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Sunday
Nov042012

RS73 - Live! Answers for Aristotle

Release date: November 4 2012


Answers for Aristotle: How Science and Philosophy Can Lead Us to A More Meaningful Life In this episode Julia interviews Massimo about his new book, Answers for Aristotle: How Science and Philosophy Can Lead Us to A More Meaningful Life. Massimo's central idea is that a combination of science and philosophy, what he calls "Sci-Phi," is the best guide to the big questions in life, from issues of morality and justice to the meaning of love and friendship. The book's title derives from the fact that Aristotle was the first philosopher-scientist, adopting the sci-phi framework and posing a number of questions with which we are still struggling. What is the best way to live one's life? What sort of society do we want to live in? How do we relate to our friends and loved ones? Two and a half millennia later, modern science and philosophy have come up with some of the answers to Aristotle's questions, or at the least with a better way to think about them.

Reader Comments (7)

I have surprisingly found myself in an e-mail dialogue with a Senator from Iowa while talking about voting, I mentioned that there are more effective methods of voting (because I'd heard it on here just hours before this e-mail correspondence began). Can you guys post me some links to the data Massimo eluded to when he mentioned those more favorable voting systems, and in particular whichever is "objectively" the best (if I remember hearing him correctly)? I'll be forever grateful! Thank you :)

November 5, 2012 | Unregistered CommenterChance

@Chance, I didn't listen to the episode yet, but there is no voting system that's objectively the best. Rank order systems aren't totally fair because of Arrow’s impossibility theorem. Range voting gets around it, but it can degenerate into plurality voting if people just give their top choice the highest score and all other candidates a zero. In addition to maximizing fairness, you also have to keep it simple enough for old folks in Florida to use.
In any case, it's good to know that a senator is interested in this stuff. Is it Harkin or Grassley?

November 6, 2012 | Unregistered CommenterMax

Hmm I've embarrassed myself it seems. Mark Chelgren is the "Senator"'s name, though apparently he's not a senator in the sense you are referring. He signed his name "Senator Mark Chelgren" and I knew nothing about who was actually a senator in Iowa (I also know virtually nothing about how our government offices are arranged), hence my mistake in calling him a Senator in a misleading way.

I brushed over Arrow's impossibility theorem on wikipedia but couldn't really follow what would be wrong with it. Thanks for the help anyway, Max! I'll get caught up on this stuff eventually.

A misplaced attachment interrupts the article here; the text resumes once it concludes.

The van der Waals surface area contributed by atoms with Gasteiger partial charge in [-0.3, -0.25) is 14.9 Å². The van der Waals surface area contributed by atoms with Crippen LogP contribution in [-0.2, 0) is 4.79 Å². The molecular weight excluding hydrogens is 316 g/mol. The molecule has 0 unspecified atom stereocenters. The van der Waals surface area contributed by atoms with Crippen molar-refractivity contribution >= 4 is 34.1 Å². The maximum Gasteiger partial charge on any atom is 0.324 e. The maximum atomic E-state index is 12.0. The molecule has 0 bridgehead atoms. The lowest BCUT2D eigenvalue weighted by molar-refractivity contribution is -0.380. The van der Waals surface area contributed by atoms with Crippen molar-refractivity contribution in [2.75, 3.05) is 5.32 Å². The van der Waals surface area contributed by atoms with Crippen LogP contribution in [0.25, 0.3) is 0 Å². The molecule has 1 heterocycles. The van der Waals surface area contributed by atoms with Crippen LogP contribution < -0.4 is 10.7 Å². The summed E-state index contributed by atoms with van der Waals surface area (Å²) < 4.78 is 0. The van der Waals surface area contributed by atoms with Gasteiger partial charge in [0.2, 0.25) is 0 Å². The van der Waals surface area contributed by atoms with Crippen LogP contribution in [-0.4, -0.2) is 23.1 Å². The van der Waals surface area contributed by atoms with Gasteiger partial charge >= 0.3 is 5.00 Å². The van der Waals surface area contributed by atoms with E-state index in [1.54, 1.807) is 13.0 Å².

November 6, 2012 | Unregistered CommenterChance

Massimo: I don't know how often you read comments, but in the case that you read this one, I have a question for you. You say that ethics is less about providing answers, and more about thinking or reasoning our way through things of ethical import. In your view, then, what distinguishes meta-ethics from ethics proper?

November 8, 2012 | Unregistered CommenterArmando

Regarding the trolley/train thought experiment: another reason people are more inclined to divert the train away from 5 children toward the 1 person rather than push somebody off the bridge onto the tracks is because that guy is SITTING ON THE RAILROAD TRACKS! He's already putting himself in danger by his reckless behavior and practically asking for it! In fact, so are the 5 children (unless they've been put there by Snidely Whiplash) - tell me their parents never told them to stay off the railroad tracks. The guy on the bridge isn't doing anything wrong and you are injecting him into a situation he otherwise wouldn't be involved in.

November 9, 2012 | Unregistered Commentertwh

@Chance
Ok, he's a state senator.

@twh
That may be a small part of it, but you'd also steer a crashing airplane away from a populated area into an unpopulated area, even if the few residents there did nothing wrong. The intuition is that it's bad luck that the plane happened to be heading toward the populated area when the engine failed. It could've just as well been heading toward the unpopulated area, so why leave the number of casualties to dumb luck?

November 10, 2012 | Unregistered CommenterMax

This was a really good episode. Very thought provoking and it has sparked a number of conversations around my home. It is unfortunate that Massimo repeated the now largely discredited story that Isaac Newton's Shoulder's of Giants quote was intended as an insult to Robert Hooke. Read in context this seems highly unlikely. I think that such remarks should be analyzed skeptically before being repeated.

But I still really enjoyed it.

November 15, 2012 | Unregistered CommenterJerry

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